His talk Outside the Whale: Literature and the Left in the Age of Trump focused primarily on the role the literary left will play in a new political climate of right-winged politics and nationalism.

Mr. Lista has worked as a book columnist for The National Post, and as the poetry editor of The Walrus. He is the author of three books: the poetry volumes Bloom and The Scarborough, and Strike Anywhere, a collection of his writing about literature, television and culture. His essays and investigative stories have appeared in The Atlantic, Slate, Toronto Life, The Walrus, Canadaland, and elsewhere.

From the School of the Study of Canada:

He’s been a book columnist and noted poet and during his visit at Trent University, Michael Lista was ready to defend his craft – and the literary left – particularly at a time when the political elite seems on the verge of stepping into the ring at the slightest comment.

On February 9, 2017, speaking to a crowd at Traill College’s Bagnani Hall, he shared his own experiences in writing both ahead of, and following the U.S. election.

Throughout his address, Mr. Lista painted a picture of struggles facing literary writers who have, by and large, been described as left leaning. Now, he suggests, they are under fire much in the way they held the right to the fire for so long. He says, “It has resulted in a new, drawn-out battle, pitting literary writers against one another. It’s taken the focus, to some extent, off those who would normally be the target of the writers.”

This year, Mr. Lista has been named writer-in-residence, filling a fellowship established in 1988 as a tribute to and in memory of Margaret Laurence, Trent University’s fourth chancellor. It is co-administered by Department of English Literature and Canadian Studies Program and brings promising writers who are in the early stages of their careers to Trent University.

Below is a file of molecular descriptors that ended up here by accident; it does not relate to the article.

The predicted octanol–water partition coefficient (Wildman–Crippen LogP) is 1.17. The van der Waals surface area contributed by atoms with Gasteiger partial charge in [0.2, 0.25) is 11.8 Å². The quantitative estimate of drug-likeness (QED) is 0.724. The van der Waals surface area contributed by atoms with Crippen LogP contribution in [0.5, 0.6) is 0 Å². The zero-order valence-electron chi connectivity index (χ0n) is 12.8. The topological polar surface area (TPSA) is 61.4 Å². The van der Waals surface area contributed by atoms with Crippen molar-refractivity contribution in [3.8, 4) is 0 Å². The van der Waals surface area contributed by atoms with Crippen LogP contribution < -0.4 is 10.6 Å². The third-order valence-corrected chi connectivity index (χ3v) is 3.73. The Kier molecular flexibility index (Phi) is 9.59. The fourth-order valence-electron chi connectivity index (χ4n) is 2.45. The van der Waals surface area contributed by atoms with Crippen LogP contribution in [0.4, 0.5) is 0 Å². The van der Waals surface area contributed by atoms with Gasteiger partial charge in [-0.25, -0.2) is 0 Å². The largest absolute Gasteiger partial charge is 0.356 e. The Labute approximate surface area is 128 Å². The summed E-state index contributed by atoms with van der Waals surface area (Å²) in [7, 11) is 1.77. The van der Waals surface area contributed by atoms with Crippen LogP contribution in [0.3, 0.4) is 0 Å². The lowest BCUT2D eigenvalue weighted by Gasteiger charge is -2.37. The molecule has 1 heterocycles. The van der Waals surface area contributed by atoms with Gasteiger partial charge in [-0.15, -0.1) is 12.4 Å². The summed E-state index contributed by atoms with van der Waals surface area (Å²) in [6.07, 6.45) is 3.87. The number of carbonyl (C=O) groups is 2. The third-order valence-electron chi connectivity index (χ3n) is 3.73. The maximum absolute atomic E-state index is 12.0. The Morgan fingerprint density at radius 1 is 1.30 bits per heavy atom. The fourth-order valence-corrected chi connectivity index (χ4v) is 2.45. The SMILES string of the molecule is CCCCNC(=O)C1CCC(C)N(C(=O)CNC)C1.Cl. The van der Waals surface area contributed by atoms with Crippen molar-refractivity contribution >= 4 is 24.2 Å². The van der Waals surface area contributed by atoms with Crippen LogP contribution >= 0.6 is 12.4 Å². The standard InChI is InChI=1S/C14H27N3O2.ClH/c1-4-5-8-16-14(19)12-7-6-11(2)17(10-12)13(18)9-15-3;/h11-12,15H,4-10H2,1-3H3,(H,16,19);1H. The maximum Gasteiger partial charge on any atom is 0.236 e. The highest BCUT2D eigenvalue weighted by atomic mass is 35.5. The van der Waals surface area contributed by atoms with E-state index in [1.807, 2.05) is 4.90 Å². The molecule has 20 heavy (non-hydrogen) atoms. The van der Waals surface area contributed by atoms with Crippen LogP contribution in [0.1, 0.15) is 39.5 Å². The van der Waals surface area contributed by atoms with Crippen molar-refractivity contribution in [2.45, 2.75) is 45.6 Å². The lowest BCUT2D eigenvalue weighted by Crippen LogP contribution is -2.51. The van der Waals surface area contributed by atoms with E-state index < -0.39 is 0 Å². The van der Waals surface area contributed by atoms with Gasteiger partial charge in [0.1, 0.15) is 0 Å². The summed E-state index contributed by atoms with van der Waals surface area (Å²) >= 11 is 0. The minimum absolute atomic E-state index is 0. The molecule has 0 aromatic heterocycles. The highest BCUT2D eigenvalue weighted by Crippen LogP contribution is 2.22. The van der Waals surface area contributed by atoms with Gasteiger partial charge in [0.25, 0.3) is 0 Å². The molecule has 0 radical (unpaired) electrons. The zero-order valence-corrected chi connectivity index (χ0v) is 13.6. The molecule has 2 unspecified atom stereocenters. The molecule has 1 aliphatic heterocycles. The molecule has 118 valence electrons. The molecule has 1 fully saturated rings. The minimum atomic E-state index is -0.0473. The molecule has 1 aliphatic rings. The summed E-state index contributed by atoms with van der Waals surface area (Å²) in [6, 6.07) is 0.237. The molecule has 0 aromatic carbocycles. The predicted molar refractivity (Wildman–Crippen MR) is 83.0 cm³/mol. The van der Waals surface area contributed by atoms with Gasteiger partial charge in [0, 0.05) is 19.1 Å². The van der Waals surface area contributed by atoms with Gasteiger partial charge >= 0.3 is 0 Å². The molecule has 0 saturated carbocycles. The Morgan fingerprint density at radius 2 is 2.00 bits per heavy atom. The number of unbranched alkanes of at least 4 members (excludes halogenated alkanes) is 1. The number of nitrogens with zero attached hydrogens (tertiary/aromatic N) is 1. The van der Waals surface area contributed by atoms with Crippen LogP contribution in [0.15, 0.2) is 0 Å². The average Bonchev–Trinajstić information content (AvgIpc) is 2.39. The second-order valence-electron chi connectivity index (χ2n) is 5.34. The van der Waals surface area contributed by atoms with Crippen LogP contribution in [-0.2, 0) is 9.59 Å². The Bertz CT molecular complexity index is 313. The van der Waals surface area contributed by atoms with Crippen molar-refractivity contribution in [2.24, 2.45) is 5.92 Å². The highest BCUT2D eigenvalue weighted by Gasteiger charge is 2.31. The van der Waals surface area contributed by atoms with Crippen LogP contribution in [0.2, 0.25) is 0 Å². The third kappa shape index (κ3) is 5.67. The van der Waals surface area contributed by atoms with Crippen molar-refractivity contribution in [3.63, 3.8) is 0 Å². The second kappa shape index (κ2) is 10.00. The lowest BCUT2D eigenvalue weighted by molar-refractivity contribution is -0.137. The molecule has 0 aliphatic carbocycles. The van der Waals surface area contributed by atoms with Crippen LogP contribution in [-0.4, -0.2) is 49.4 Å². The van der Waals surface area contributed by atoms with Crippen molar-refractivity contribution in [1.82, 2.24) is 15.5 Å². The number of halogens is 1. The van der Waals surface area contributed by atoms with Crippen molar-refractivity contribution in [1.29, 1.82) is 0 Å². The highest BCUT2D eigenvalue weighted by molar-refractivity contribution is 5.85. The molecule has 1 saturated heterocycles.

Mr. Lista has worked as a book columnist for the National Post, and as the poetry editor of The Walrus. He is also the author of three books and his essays and investigative stories have appeared in The Atlantic, Slate, Toronto Life, Canadaland, and numerous other publications.

Kate Taylor, an English major at Trent, says she was compelled to take in the address after Mr. Lista spoke to her advanced creative writing class earlier in the day. “It’s very interesting to hear a writer read their own work and describe the process and annotations they give to their own work that you don’t get when you read it on a website,” she says.  

Mar 14 2017 · 30mins
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Episode 3: Poet Michael Lista

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Michael Lista is a poet, columnist for the National Post, and the poetry editor at The Walrus. The Montreal Gazette called Michael a "brilliant, erudite new voice on the Canadian poetry scene," and Barry called him, "a great host who got me drunk during our podcast interview." Michael's book The Scarbourough, due out in September, is a collection of poems that takes place during the weekend Paul Bernardo and Karla Homolka abducted Kristin French. Michael spoke with us about the agony and ecstasy of the 'burbs, Biggie vs. Tupac, and being called a literary rapist. He also talks about aesthetic theory and what he'd say to the "Ken and Barbie Killers" if given the chance.